I agree with the position that Mothers Against Drunk Driving (MADD) holds when discussing this issue: College presidents whose names appear on this initiative are just looking for a solution to an inconvenient problem. And even then, I’m not quite sure what kind of a solution this would offer when it comes to the problem of student binge drinking. Hazing rituals and parties on campuses that involve alcohol have escalated well beyond the definition of “crazy” and “out of control,” and anyone would be hard-pressed to find another word to adequately describe them.

Gordie Bailey, a student at the University of Colorado and the subject of an independent film documentary called Haze, died of alcohol poisoning in 2004, just three weeks after stepping onto the campus, in a hazing incident of the school’s Chi Psi fraternity. More recently, Gary DeVercelly, a new student at Rider University in New Jersey died after drinking nearly two-thirds of a bottle of vodka during a hazing event for the Phi Kappa Tau fraternity. Interestingly, the names of neither of the presidents from the University of Colorado nor Rider University appear on the Amethyst Initiative.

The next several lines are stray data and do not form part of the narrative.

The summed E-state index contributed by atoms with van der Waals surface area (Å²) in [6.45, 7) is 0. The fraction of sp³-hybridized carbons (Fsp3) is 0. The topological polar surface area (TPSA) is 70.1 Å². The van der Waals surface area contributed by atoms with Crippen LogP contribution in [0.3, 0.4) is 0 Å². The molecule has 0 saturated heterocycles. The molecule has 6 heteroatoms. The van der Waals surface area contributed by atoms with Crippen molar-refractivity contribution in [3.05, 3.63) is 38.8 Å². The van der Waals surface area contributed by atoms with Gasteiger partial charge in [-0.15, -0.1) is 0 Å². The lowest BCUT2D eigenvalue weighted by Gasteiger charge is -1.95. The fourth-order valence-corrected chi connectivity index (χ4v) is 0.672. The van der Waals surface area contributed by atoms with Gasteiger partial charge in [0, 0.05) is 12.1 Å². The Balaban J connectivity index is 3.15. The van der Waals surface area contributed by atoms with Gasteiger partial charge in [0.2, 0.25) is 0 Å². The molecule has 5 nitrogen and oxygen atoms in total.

On a recent episode of the Dr. Phil Show, Barrett Seaman, a former reporter for Time, the author of Binge: What Your College Student Won’t Tell You and an Amethyst Initiative board member, appeared with Laura Dean-Mooney, the president of MADD. While they both should be commended for bringing this important issue to light in their own way, I found it interesting that Seaman never refuted or even challenged the statistics that were presented by Dean-Mooney. Statistics like the fact that after the drinking age was raised to 21, the number of deaths attributed to drunk driving of kids ranging in age from 16-20 had a significant drop of close to 1,000 — that’s hundreds of deaths prevented! And it has continued to drop each year with the exception of a single year.

In 1982, before the National Minimum Drinking Age Act went into effect — raising the legal drinking age to 21 — an estimated 5,224 alcohol-related traffic fatalities were reported in the U.S. In 1984 the law went into effect, and was adopted by all 50 states by 1988. In that year, alcohol-related traffic fatalities dropped to approximately 4,000 and have been on the decline ever since. As of 2006, the percentage of deaths had been reduced by 60 percent from the 1982 figures.